Weight Lifting: Loading the barn with chicken food
Our chickens are something that I am asked about often. All 40 to 50 of them (they don't stand still long enough to count so I'm not quite sure exactly how many we have). A few years ago I thought it would be fun to get a few “pet” chickens. I had chickens growing up as part of our “mini farm” -- which was made up of a few dairy cows, a couple of pigs, a handful of rabbits, a random goat or three, and the chickens.
My main farming job was to take care of the chickens. I remember going to the barn every day after school and feeding them, giving them water, and -- my favorite part -- collecting the eggs. As a kid I didn't mind taking care of the animals and, actually, thoroughly enjoyed helping to raise baby pigs. An entire clean little litter of warm pink piglets is about as cute as it gets! My siblings and I used to sit in their pen with them, under their warming lights, and have contests to see who could put the most baby pigs to sleep the fastest, by holding them in our laps, scratching their ears, and stroking them to sleep (no joke!). I made it my business to win as often as possible, of course. Could this have been the very beginning of the “baby whispering” abilities I seem to have developed over time? Hmm. We would have to ask a psychologist about that, I think. Anyway, those contests always ended the same way. My mom would call up to our barn (on the plug-in intercom) asking where we were, because it was dinner time!!! “Hurry up,” she'd say. Fun memories!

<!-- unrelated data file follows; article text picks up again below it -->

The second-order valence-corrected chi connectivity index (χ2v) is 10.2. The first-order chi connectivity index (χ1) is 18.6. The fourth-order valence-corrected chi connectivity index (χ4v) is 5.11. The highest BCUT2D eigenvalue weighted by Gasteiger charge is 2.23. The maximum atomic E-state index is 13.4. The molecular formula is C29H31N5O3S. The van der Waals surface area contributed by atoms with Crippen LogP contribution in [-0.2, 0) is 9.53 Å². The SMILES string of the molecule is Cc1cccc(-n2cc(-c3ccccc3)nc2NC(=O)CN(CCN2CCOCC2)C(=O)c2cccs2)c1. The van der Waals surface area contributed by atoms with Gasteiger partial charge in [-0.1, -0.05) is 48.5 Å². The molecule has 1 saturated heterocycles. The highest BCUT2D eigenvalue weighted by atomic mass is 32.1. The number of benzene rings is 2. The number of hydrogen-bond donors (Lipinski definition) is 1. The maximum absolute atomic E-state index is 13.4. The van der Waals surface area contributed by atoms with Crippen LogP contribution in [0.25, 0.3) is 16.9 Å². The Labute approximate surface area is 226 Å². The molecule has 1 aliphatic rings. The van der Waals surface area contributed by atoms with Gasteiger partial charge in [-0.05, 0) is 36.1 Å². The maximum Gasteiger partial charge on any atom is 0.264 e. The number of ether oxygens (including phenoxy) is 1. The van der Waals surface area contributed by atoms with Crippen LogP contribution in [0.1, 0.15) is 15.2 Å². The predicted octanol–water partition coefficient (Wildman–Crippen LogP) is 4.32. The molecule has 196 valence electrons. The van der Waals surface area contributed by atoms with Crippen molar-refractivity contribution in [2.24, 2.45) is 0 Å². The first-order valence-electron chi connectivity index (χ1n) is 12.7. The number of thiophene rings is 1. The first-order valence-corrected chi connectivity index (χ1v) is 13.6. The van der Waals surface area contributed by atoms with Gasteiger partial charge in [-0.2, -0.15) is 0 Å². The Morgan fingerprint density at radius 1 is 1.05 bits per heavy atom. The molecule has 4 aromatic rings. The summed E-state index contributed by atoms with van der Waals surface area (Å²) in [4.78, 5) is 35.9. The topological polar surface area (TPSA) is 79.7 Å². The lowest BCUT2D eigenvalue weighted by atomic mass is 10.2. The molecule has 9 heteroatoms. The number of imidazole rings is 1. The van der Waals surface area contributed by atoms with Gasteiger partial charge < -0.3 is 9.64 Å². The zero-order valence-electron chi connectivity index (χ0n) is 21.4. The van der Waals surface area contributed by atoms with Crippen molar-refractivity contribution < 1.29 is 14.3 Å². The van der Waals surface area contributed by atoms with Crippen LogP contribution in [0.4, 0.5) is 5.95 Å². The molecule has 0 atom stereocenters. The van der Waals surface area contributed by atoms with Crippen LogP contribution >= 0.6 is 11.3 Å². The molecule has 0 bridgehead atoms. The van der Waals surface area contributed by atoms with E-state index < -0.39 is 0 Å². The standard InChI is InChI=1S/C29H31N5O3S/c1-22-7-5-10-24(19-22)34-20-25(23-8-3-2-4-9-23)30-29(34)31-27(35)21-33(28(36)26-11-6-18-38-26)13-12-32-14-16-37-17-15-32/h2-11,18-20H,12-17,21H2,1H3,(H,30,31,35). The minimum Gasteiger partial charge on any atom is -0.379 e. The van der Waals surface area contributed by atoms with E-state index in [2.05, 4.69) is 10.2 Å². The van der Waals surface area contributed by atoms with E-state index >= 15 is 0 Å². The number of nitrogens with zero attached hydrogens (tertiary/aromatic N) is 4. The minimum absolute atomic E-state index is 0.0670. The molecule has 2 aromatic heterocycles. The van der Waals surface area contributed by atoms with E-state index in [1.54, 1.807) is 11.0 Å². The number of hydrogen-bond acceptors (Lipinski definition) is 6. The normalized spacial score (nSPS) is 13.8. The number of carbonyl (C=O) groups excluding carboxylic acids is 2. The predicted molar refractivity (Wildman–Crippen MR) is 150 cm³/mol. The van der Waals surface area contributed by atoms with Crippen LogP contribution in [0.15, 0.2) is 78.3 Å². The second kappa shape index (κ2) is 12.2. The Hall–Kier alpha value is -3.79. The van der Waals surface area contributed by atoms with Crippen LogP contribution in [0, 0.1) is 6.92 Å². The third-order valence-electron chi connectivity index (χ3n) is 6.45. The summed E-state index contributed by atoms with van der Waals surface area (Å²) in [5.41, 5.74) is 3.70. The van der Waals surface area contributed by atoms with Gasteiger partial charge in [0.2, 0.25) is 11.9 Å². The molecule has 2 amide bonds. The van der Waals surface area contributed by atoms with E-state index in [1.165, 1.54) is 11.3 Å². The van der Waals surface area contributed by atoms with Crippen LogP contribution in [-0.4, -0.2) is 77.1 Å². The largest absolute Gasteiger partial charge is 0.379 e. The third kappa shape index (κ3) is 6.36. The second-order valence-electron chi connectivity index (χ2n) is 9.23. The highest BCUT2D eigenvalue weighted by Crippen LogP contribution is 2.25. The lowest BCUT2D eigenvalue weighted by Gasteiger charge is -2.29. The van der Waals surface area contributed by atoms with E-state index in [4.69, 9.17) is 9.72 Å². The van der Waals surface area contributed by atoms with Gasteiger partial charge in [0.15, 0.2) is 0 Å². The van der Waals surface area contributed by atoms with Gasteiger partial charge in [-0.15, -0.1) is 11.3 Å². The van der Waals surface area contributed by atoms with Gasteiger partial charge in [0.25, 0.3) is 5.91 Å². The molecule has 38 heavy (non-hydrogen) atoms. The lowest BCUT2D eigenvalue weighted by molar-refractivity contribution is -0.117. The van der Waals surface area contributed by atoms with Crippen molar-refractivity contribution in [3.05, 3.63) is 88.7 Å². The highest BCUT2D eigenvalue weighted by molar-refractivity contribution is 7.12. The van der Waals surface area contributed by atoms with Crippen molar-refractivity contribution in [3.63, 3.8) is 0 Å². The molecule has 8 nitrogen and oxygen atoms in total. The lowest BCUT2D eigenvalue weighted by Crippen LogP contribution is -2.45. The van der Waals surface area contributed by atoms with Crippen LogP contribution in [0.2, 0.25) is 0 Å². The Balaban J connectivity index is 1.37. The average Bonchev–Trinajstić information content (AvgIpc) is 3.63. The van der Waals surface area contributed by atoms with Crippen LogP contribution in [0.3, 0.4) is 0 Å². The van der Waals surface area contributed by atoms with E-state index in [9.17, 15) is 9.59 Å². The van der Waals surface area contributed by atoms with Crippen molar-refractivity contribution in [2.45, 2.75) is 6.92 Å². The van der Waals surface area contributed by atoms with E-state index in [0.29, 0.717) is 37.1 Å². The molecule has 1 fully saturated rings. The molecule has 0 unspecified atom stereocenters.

So -- in an effort to replicate that “home grown” farming feel for my own kids, we got chickens. Like my parents, who fed us “organically” before there was a term for it, I wanted to not only teach my kids responsibility through caring for animals, but I also loved the idea of having our very own farm fresh -- and organic -- eggs. An additional push in that direction was the fact that store-bought brown organic eggs cost about four or five dollars a dozen, even four years ago! At a consumption rate of about two dozen eggs per day in this house, something had to change! And why not? We have the space, the barn, and the ability! I did the math and realized that I could feed my chickens organic foods and still keep our egg costs far below store prices!
So, I began researching. You may have seen the little chicken house (that aired on our TLC show) that we built together. It was a great place to start with a small number of chickens. In my opinion, that setup is completely manageable in a small yard in pretty much any location. I have a friend who lives “in town” with very close neighbors who has a similar setup. She's had chickens longer than we have!!!